Liseli went for a British classic: the banoffee pie. For those unfamiliar with the dish, it is described on the menu as "crumbly pastry, toffee and caramelised bananas topped with whipped vanilla cream and toasted almonds." I am not a big fan of banoffee pie--or, indeed, of desserts in general, as I have previously mentioned--but I would have loved to get an entire order of those caramelized bananas and toffee. The whole thing looked pretty rich and decadent and Liseli was pleased with her purchase.
All in all, I wasn't blown away by my first trip to the Pandora, but I think it is worth a second shot. Next time around, I will try to go on a sunny day so I can sit outside, and I will order something a bit more "upscale." Judging from what I saw on Linnani's and Liseli's plates, the Inn is definitely capable of some quality fare, and perhaps Sasha and I just failed to select things that played to the kitchen staff's strengths.
In order to have a proper British experience, Liseli worked hard during her visit to sample all the local "delicacies" that she can't get back in the US. She had Scotch eggs, pasties, cider, fish and chips, and, in a special nod to Cornish cuisine, cream tea. The last of these was obtained at a lovely little establishment in the center of Falmouth called the Courtyard Deli. I've seen signs for it before on the main drag, but I'd never before gone in; I now wish that I had started visiting ages ago, because it has all sorts of wonderful things on offer.
You reach the Deli by taking a little alleyway between two storefronts on the main thoroughfare through Falmouth's shopping district; you'd never know that it was there if a) you hadn't seen the street sign they set out each day, or b) someone hadn't told you. On this particular occasion, the restaurant was recommended by our friend Jodie--the same wise and helpful person who lent me the Lonely Planet guide for my Italy trip, and whom we were meeting for our afternoon indulgence.
The place is both literally and figuratively a little oasis in the middle of town. When you sit out in the courtyard, you have no sense of the hustle and bustle around you; you could just as easily be somewhere rural. The countryside feeling is enhanced by the big garden off to one side of the courtyard, as well as all the decorate floral plantings surrounding the eating area.
In addition to serving cream teas, the Courtyard Deli also has a selection of baked goods, cheeses, and meats, and in the evenings they do tapas. (Note: I will definitely be returning for some tapas, so watch this space for a follow-up post.)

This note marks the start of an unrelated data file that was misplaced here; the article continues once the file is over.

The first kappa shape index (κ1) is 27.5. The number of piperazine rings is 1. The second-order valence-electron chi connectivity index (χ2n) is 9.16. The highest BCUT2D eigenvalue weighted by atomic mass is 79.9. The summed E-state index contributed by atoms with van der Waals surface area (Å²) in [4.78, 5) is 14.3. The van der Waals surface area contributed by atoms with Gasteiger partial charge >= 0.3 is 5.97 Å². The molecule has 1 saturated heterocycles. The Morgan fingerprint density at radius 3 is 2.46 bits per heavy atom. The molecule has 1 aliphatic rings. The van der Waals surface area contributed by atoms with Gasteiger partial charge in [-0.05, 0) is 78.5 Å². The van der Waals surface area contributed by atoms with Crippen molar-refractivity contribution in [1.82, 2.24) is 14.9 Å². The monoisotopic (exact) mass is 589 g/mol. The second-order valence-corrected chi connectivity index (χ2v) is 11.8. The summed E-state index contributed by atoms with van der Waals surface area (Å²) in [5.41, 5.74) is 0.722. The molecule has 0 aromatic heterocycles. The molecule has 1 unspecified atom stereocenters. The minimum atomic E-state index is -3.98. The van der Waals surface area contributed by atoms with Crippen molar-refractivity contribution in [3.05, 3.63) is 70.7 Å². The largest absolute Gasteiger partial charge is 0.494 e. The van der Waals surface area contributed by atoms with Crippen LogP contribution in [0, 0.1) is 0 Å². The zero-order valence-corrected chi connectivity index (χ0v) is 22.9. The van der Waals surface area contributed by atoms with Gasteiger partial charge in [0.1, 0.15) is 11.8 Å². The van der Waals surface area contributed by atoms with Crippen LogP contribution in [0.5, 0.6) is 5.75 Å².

(A tower of fresh bread)
(A plate of enormous fresh meringues)
(Some local produce was also on sale. Look at those cute little carrots!)
Brace yourselves, I am now going to admit something terrible: I don't really like clotted cream. This is a real shame, because I love the idea of having a Cornish cream tea--the tea, the scones, the jam. But the cream itself is just more than I can handle. It is incredibly thick and dense and rich, like a combination of butter and whipped cream--two things that I don't particularly adore, either, so it's no surprise that their love child would also not be to my taste. Also, how can any one person be expected to have a whole pot of tea, plus two scones, plus the stuff that goes on the scones? My stomach is just not up to that challenge.
Linnani and Liseli did the wise thing and split a single order between them. They tried eating the scones in both the Cornish way (jam first, cream on top) and the Devonian way (cream first, jam on top); I think they were undecided as to which was better. Like me, Linnani was not a big fan of the cream, and ultimately preferred her scones with jam only. Sadly, she was not too impressed by the tea, but I'm sure that's a taste she could acquire over time--it took me a while to appreciate that flavor, so I can sympathize.
I should note that her complaints had nothing to do with the quality of the food provided by the Deli. Sasha and I split a homemade shortbread cookie, while Jodie and her husband had a couple of the chocolate chunk biscottis, and all of the baked goods were delicious. The waitress was also very friendly and helpful, delivering our food in such a way as to keep it out of the roaming hands of mischievous Noah:
(That's a laugh-face, not a cry-face.)
The staff were also quite tolerant of Noah's interest in harvesting and consuming their nearby edible plants. Maybe they should add fresh fennel and mint to the menu so they can charge him next time.
The Deli was quite a nice little find and I am kicking myself for not visiting it earlier. I can see myself returning often, whenever I need a calming cup of tea and a relaxing atmosphere in which to consume it.
(Semi-blue skies over Falmouth, as seen from the Courtyard Deli.)